A Purified Household


We must never think ourselves immune to the temptation to love something else more than our Savior. If we are not willing to sacrifice all else, we cannot be Jesus’ disciple.

“Jacob said to his household … ‘Put away the foreign gods that are among you…. Then let us arise and go up to Bethel, so that I may make there an altar to the God who answers me in the day of my distress and has been with me wherever I have gone’” (Gen. 35:2–3).

- Genesis 35:2–4

Jacob’s role as the new Abraham is even more apparent in today’s passage. Just as his grandfather went up to Canaan in obedience to God’s call (Gen. 12:1–9; Acts 7:2–4), so too does Jacob arise and act when the Lord appears to him in Shechem (Gen. 35:1).

Jacob takes several steps before going to Bethel that were instructive for the ancient nation of Israel and remain applicable to us today. First, Jacob orders his family to put away their foreign deities (v. 2) — always the first step for anyone who wants to serve the one, true God. Abraham abandoned the idols of his fathers (Josh. 24:2–3), and the first commandments given to Israel after leaving Egypt involved putting away all “rival” gods (Ex. 20:1–6). Moreover, Jacob’s injunction in Genesis 35:2showed God’s people that casting off idolatry was the prerequisite for covenant renewal (Josh. 24:1–15). Today, new covenant believers renew their dedication to the Lord daily by abandoning the idol of self (1 John 5:21). Whenever we sin, we place our desires in the place of God’s law, and thus we make ourselves lawgivers. But in turning from sin, we admit that we are not sovereign and recognize that only our Creator sits on the throne.

Secondly, Jacob’s household should have been wholly devoted to the Lord, yet his family owned idols. Even if these gods were not worshiped, they served as good luck charms and polluted the worship of Yahweh. The presence of idols in the patriarch’s clan reminds the Lord’s people in every age to make sure their families’ devotion is to God alone. Our work of discipleship (Deut. 6:4–9) never ends, and we cannot assume our children are Christians just because we go to church each Sunday. Matthew Henry wrote: “In those families where there is a face of religion…many times there is much amiss, and more strange gods than one would suspect.”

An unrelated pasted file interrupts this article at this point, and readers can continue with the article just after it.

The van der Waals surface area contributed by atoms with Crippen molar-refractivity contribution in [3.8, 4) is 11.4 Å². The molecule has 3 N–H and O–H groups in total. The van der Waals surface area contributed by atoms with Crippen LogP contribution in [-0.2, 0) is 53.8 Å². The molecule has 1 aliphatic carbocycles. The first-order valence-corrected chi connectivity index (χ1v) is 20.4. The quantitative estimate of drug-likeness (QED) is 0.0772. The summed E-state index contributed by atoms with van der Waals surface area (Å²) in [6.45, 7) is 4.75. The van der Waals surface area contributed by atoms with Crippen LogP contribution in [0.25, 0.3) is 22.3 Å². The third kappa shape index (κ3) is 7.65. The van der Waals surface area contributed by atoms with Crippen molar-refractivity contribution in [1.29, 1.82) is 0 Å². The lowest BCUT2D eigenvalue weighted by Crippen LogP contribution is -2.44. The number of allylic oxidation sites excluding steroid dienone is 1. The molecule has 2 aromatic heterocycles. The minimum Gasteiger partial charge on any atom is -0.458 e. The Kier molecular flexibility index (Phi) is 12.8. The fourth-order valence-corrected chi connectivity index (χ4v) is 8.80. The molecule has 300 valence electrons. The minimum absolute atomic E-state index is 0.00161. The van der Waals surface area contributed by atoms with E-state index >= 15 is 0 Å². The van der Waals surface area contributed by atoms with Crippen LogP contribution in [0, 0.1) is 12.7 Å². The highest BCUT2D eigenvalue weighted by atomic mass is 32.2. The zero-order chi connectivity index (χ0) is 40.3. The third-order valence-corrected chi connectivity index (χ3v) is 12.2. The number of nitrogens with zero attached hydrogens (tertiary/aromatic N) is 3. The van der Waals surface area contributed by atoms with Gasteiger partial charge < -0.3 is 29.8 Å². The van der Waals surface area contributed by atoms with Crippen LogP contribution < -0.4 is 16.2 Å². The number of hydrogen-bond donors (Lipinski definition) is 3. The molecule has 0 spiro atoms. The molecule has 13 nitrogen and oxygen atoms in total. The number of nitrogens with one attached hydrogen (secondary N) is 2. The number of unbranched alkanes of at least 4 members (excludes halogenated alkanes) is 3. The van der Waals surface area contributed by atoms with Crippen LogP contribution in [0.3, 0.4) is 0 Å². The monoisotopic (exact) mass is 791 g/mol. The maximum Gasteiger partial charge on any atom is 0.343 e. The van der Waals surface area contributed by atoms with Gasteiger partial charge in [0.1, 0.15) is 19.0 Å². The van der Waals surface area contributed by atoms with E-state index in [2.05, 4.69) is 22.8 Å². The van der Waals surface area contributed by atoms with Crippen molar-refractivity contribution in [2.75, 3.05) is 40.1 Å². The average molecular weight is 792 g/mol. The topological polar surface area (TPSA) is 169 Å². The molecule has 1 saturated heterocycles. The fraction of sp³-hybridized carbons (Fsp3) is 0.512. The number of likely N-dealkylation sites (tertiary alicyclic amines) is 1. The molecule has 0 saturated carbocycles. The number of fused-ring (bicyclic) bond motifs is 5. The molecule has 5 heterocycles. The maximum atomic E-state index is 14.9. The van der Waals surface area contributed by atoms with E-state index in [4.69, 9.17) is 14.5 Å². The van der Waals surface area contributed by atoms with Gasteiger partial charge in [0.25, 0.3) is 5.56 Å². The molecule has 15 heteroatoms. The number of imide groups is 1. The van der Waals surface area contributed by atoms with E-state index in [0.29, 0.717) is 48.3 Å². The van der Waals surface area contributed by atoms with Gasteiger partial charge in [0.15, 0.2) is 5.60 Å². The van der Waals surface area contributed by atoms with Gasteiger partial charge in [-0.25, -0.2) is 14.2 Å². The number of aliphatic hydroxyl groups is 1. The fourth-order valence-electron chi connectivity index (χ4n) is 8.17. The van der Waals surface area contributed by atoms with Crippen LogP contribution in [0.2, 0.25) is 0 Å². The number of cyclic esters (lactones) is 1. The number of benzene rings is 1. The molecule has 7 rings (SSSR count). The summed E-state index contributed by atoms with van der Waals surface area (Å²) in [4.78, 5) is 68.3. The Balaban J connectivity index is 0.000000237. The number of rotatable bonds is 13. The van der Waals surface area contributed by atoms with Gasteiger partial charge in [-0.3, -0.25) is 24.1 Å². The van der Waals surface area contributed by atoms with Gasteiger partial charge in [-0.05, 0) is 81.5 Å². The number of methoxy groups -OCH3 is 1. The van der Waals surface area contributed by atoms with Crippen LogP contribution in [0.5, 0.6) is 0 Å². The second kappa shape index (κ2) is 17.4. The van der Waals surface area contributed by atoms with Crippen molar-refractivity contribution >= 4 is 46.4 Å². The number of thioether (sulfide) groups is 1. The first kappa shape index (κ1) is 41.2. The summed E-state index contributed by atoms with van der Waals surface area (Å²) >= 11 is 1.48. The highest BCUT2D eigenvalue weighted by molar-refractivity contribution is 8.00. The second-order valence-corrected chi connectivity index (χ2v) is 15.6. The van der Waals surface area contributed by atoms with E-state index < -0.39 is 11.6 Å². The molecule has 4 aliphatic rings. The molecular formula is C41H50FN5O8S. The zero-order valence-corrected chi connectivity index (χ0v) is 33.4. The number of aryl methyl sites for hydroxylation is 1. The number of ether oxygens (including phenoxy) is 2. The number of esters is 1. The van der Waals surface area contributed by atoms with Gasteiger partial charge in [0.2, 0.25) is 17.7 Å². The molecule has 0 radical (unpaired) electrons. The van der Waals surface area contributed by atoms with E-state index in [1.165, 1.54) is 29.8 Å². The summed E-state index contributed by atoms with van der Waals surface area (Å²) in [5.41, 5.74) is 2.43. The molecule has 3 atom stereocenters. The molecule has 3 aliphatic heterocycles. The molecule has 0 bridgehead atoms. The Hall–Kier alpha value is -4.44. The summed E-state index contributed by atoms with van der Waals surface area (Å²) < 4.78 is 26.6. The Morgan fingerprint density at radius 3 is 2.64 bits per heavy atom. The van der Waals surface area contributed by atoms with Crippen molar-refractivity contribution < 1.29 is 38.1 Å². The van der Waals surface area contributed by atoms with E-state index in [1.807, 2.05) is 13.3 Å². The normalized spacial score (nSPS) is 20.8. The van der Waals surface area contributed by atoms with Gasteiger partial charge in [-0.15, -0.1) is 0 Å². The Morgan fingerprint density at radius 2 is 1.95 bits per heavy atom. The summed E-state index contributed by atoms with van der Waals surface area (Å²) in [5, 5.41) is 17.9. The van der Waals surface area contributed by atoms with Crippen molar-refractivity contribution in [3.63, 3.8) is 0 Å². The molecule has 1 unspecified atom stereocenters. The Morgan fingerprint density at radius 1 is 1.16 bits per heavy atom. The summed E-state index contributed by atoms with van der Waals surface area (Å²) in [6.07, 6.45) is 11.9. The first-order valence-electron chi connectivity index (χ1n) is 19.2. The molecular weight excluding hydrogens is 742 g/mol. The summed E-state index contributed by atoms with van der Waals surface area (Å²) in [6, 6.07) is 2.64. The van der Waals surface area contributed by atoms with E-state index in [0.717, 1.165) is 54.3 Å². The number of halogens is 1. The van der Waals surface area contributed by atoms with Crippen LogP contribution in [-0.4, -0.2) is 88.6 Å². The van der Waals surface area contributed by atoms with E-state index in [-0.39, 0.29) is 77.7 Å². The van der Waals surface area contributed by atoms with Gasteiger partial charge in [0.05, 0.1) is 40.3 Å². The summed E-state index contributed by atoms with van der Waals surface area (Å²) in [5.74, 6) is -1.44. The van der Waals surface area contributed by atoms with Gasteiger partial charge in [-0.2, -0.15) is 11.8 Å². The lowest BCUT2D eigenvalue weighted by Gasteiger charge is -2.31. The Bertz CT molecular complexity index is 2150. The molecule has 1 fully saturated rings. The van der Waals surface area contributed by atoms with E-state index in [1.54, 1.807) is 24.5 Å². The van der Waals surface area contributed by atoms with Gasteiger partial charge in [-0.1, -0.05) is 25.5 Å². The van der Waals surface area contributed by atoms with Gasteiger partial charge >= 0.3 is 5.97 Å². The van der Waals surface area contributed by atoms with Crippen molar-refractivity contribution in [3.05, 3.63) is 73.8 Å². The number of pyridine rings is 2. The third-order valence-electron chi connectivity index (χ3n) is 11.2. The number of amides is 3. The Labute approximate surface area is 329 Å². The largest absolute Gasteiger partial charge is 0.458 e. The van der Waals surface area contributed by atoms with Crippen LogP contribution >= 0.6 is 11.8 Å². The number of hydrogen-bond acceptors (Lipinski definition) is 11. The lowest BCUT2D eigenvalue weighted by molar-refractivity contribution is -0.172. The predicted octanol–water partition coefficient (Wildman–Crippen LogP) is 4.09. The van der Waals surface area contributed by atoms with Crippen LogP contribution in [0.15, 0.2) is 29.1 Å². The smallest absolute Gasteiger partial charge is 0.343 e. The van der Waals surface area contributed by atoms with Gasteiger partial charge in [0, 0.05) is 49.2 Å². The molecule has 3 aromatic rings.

Finally, this overarching command to forsake idols teaches us about Christ. Jesus demands our absolute allegiance in the Gospel (Matt. 8:18–22). This call to follow Him alone is an especially clear indication that our Savior is one with the Lord who, through Jacob, called His people to cast away any other potential rival.

Coram Deo

Whom do you love above all else? Is it a child or a spouse? Maybe it is not a person but a job or a hobby? We must never think ourselves immune to the temptation to love something else more than our Savior. If we are not willing to sacrifice all else, we cannot be Jesus’ disciple (Luke 14:33). He must be our greatest love, hope, and desire. Can others see that you love Him above all else? All of us should be known by our love for and service to Christ.

Passages for Further Study

  • 1 Kings 15:9–24 
  • Isa. 44:9–20 
  • Matt. 6:24 
  • John 10:27
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